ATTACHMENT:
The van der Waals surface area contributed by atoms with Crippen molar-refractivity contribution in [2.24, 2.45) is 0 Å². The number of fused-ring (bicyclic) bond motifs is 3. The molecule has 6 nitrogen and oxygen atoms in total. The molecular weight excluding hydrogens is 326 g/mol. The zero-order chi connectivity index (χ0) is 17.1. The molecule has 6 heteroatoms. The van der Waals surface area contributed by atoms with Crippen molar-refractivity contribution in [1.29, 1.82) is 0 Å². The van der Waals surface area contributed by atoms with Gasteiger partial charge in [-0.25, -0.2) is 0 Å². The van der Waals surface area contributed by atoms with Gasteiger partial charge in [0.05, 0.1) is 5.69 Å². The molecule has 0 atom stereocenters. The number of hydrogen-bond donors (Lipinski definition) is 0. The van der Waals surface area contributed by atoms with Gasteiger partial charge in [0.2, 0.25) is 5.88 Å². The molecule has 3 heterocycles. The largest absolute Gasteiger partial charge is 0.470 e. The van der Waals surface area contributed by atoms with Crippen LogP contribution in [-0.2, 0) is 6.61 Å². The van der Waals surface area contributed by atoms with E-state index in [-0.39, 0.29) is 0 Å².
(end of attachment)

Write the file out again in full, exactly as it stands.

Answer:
The van der Waals surface area contributed by atoms with Crippen molar-refractivity contribution in [2.24, 2.45) is 0 Å². The number of fused-ring (bicyclic) bond motifs is 3. The molecule has 6 nitrogen and oxygen atoms in total. The molecular weight excluding hydrogens is 326 g/mol. The zero-order chi connectivity index (χ0) is 17.1. The molecule has 6 heteroatoms. The van der Waals surface area contributed by atoms with Crippen molar-refractivity contribution in [1.29, 1.82) is 0 Å². The van der Waals surface area contributed by atoms with Gasteiger partial charge in [-0.25, -0.2) is 0 Å². The van der Waals surface area contributed by atoms with Gasteiger partial charge in [0.05, 0.1) is 5.69 Å². The molecule has 0 atom stereocenters. The number of hydrogen-bond donors (Lipinski definition) is 0. The van der Waals surface area contributed by atoms with Gasteiger partial charge in [0.2, 0.25) is 5.88 Å². The molecule has 3 heterocycles. The largest absolute Gasteiger partial charge is 0.470 e. The van der Waals surface area contributed by atoms with Crippen LogP contribution in [-0.2, 0) is 6.61 Å². The van der Waals surface area contributed by atoms with E-state index in [-0.39, 0.29) is 0 Å².